I'll be honest that I haven't been reading as much as I usually do. Most of that is an issue of the summer and being busy coaching baseball, doing yard work, taking and picking up kids from camp, and work. Mostly work. However, I've gotten back into it with a vengeance and began tackling the pile of books that has accumulated over that time. I do love my Kindle, but there is something to holding the book, dog-earing pages, and using a highlighter. Thus, the stack. I really did intend to read them when I bought them. Honest. Be warned though, I read more on the edges of leadership these days given that most of what is written about leadership these days seems to be repackaged. I must be getting old.
Anyway, I've been thinking a lot these days about asking good questions because I believe that most of the major issues we face in the world are a result of asking bad questions. Asking questions of "who is to blame" instead of "what are WE going to do about it," is just one example. So I'm gravitating to books that help me think more clearly, more often, and more openly. I found a really good one that you should pick up by Steven Levitt & Stephen Dubner…two economists…hang with me.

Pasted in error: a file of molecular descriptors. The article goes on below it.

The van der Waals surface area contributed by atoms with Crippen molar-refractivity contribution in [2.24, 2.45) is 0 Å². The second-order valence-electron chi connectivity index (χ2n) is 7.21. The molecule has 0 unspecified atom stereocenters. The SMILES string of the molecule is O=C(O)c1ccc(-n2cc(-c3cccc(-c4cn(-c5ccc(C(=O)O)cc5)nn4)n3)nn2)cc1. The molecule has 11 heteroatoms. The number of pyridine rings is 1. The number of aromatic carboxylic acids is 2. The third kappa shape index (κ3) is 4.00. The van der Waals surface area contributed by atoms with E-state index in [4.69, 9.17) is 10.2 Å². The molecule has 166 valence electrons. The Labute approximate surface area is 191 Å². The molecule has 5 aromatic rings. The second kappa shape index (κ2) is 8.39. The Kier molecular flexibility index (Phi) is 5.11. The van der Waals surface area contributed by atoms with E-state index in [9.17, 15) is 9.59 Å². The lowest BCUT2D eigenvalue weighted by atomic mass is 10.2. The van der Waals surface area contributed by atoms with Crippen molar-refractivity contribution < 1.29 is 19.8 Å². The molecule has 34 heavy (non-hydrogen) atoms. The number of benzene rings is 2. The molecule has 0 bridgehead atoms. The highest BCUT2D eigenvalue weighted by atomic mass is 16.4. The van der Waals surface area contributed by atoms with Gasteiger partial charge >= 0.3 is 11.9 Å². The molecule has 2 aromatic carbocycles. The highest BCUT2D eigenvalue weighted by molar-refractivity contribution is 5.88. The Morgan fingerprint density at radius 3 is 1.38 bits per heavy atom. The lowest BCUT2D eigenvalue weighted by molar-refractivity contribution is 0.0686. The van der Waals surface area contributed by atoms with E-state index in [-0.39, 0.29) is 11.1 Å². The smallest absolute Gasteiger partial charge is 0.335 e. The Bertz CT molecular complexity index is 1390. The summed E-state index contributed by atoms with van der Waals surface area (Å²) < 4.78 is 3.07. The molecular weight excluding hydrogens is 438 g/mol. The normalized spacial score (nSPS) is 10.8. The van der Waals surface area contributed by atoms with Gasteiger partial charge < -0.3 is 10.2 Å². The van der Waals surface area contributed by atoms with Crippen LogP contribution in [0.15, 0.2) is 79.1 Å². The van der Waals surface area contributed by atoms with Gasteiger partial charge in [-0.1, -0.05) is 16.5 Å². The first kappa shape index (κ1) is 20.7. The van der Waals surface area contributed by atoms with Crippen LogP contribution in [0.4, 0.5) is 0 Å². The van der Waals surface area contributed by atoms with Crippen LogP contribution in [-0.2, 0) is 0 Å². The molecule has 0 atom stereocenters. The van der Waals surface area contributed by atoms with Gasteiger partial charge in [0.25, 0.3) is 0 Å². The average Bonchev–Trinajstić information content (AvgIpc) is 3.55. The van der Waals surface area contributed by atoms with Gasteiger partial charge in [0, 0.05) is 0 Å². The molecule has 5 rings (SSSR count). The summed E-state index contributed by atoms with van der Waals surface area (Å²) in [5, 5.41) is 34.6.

They are the authors of Freakonomics, Superfreakonomics, and their latest Think Like a Freak. All of them made me go "hmmm" out loud because they look at issues, problems, and challenges from the perspective of asking good questions to get at the root cause not just what it would appear to be on the surface. Our news comes to us pre-washed and shrunk to sizes that apparently we consume best – two sentence tweets. With that, we miss nuance, debate, perspective, the works. I truly believe that if we moved past the lens that we have crafted to see the world and actually see the world for what it is, many of these challenges facing us could actually be addressed.
Kicking the can down the road is not a solution any more. We will continue to find ourselves asking why we are in the same place as we were years before. Being economists, the authors write a lot about incentives and how to truly influence other people. As LeaderShapers, we embrace living in possibility every day and thinking about how best to influence others and ask good questions seems like an exercise worth doing. I would pick up Think Like a Freak as it is their latest and I think best book. I think you will really enjoy reading it. It's hard to put down.
On to the next book in the stack. Here we go…